BCTF Online Museum

War and its Aftermath—Professional Development 

Sadly, through lack of teacher training and public misunderstanding, the 1935 innovations of Dr. King are dead. For education, it is again “Back to Basics”. They revived emphasis on vocational, and technical education got its real start during the World War II when the obvious need for Canada to become a manufacturing nation made the training of skilled manpower a necessity.

With many School Districts averaging only 39 students each in 1944, curriculum options are minimal. High Schools are still too few and too far away for most rural students to attend.

Teachers have always been the main-stay of the Department of Education’s Curriculum Committee. Nevertheless the government has never granted the Federation representation as of right on this committee.

1945–46

For the first time the government invites a Federation member, Bernard Gillie, in his role as President, to represent the Federation on the Curriculum Committee.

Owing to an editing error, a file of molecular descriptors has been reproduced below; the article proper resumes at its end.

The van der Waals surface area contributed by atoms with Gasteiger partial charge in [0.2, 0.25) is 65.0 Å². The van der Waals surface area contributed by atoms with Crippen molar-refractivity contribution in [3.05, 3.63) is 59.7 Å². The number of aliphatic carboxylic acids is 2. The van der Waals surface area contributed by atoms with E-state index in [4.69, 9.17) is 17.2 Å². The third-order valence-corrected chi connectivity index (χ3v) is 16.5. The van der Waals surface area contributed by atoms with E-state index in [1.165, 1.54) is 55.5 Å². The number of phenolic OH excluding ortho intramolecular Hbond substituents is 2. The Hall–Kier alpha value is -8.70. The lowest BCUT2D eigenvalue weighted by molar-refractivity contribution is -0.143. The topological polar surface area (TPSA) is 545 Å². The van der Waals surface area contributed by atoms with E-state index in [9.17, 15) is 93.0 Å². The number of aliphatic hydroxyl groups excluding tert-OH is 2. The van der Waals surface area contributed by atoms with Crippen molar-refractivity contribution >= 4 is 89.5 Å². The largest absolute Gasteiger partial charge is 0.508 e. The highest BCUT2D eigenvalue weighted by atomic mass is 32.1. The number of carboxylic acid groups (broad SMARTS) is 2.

The Federation accepts, but continues to push for the right to nominate its own representatives.

1948

The government invites the Federation to send as its representative the chairman of the Federation’s Curriculum Committee.

Again, the Federation accepts this working relationship, but will continue to demand the right to nominate its own representatives.




From: A Short Story of the BCTF
Attributed to Stanley Heywood, circa 1978; held in BCTF Archives